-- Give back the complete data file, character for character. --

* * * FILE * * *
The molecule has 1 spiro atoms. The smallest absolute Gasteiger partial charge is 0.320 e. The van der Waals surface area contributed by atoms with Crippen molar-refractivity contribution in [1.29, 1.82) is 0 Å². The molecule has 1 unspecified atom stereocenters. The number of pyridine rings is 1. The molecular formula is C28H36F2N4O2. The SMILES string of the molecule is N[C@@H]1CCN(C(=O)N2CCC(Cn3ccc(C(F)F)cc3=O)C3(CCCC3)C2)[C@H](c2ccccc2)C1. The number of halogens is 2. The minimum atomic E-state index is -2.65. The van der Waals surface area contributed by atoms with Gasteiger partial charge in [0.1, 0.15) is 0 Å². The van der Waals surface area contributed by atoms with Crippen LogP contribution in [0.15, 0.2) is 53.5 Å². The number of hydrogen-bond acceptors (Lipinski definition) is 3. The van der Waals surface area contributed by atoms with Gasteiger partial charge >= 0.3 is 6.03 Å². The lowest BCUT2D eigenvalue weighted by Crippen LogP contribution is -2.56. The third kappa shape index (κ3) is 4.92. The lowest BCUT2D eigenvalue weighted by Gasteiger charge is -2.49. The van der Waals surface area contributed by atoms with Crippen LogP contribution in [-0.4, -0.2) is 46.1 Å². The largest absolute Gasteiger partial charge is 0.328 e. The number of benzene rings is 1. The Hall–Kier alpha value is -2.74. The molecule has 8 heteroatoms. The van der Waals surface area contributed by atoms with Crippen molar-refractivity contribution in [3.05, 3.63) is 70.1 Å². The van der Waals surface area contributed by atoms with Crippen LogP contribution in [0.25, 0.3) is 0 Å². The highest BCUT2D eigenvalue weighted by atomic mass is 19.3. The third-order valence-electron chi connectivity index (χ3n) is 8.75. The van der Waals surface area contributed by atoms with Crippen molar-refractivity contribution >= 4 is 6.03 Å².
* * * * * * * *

The molecule has 1 spiro atoms. The smallest absolute Gasteiger partial charge is 0.320 e. The van der Waals surface area contributed by atoms with Crippen molar-refractivity contribution in [1.29, 1.82) is 0 Å². The molecule has 1 unspecified atom stereocenters. The number of pyridine rings is 1. The molecular formula is C28H36F2N4O2. The SMILES string of the molecule is N[C@@H]1CCN(C(=O)N2CCC(Cn3ccc(C(F)F)cc3=O)C3(CCCC3)C2)[C@H](c2ccccc2)C1. The number of halogens is 2. The minimum atomic E-state index is -2.65. The van der Waals surface area contributed by atoms with Gasteiger partial charge in [0.1, 0.15) is 0 Å². The van der Waals surface area contributed by atoms with Crippen LogP contribution in [0.15, 0.2) is 53.5 Å². The number of hydrogen-bond acceptors (Lipinski definition) is 3. The van der Waals surface area contributed by atoms with Gasteiger partial charge >= 0.3 is 6.03 Å². The lowest BCUT2D eigenvalue weighted by Crippen LogP contribution is -2.56. The third kappa shape index (κ3) is 4.92. The lowest BCUT2D eigenvalue weighted by Gasteiger charge is -2.49. The van der Waals surface area contributed by atoms with Crippen LogP contribution in [-0.4, -0.2) is 46.1 Å². The largest absolute Gasteiger partial charge is 0.328 e. The number of benzene rings is 1. The Hall–Kier alpha value is -2.74. The molecule has 8 heteroatoms. The van der Waals surface area contributed by atoms with Crippen molar-refractivity contribution in [3.05, 3.63) is 70.1 Å². The van der Waals surface area contributed by atoms with Crippen LogP contribution in [0.25, 0.3) is 0 Å². The highest BCUT2D eigenvalue weighted by atomic mass is 19.3. The third-order valence-electron chi connectivity index (χ3n) is 8.75. The van der Waals surface area contributed by atoms with Crippen molar-refractivity contribution >= 4 is 6.03 Å².